Does moderation work for addicts? Moderation management doesn’t work for individuals who are addicted to alcohol. It challenges traditional methods, such as Alcoholics Anonymous (AA), by allowing participants to determine the most effective path for their unique needs.

The moderation management philosophy highlights the importance of taking an individualized approach to a complex issue like alcohol consumption. It’s kind of like a more serious version of the Sober Curious movement.

Moderation Management, the Organization

Moderation Management is a non-profit organization that helps members prevent the harm that excessive drinking can cause. It is the most well-known program using moderation management as an alternative to abstinence.

The organization offers a supportive community for anyone looking to make positive behavioral changes related to their drinking habits. Participants can follow the steps of the program while having the support and accountability of others.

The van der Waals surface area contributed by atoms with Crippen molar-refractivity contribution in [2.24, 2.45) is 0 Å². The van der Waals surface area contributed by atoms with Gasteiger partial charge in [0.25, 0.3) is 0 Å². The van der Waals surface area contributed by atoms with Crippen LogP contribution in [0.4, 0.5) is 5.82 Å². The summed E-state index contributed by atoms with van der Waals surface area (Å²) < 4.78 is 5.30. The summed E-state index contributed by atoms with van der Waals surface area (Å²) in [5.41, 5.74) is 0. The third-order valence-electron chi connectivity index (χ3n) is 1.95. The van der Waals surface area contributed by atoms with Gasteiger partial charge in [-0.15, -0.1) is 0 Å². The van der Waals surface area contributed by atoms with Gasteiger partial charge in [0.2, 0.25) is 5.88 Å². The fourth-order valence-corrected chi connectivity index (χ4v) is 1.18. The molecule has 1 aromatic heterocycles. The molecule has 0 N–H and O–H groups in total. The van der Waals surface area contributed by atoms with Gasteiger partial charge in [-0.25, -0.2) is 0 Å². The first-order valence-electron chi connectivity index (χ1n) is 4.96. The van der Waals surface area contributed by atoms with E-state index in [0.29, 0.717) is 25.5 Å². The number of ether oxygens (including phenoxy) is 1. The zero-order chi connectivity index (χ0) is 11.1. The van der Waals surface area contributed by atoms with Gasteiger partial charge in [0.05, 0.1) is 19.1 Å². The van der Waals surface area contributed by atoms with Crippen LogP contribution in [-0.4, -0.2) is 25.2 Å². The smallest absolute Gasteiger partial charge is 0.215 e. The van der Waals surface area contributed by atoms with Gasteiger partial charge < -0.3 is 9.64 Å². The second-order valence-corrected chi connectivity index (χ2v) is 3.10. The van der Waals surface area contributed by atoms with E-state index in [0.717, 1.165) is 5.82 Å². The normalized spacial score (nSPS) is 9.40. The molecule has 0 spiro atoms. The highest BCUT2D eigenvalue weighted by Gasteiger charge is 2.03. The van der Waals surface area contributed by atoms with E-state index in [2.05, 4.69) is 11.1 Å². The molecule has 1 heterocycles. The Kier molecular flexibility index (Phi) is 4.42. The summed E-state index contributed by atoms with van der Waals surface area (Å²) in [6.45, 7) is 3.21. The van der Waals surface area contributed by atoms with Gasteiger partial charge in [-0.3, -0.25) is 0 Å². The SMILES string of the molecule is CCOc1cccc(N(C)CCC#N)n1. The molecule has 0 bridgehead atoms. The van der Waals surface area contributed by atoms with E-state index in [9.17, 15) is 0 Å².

Audrey Kishline founded Moderation Management in 1994 as an alternative to Alcoholics Anonymous (AA) and other recovery programs. She believed that cognitive behavioral therapy principles could help drinkers who did not identify as alcoholics.

Kishline developed the Moderation Management program after consulting with alcohol addiction treatment professionals. The organization also supports members who choose abstinence when necessary.

But Kishline’s story took a tragic turn.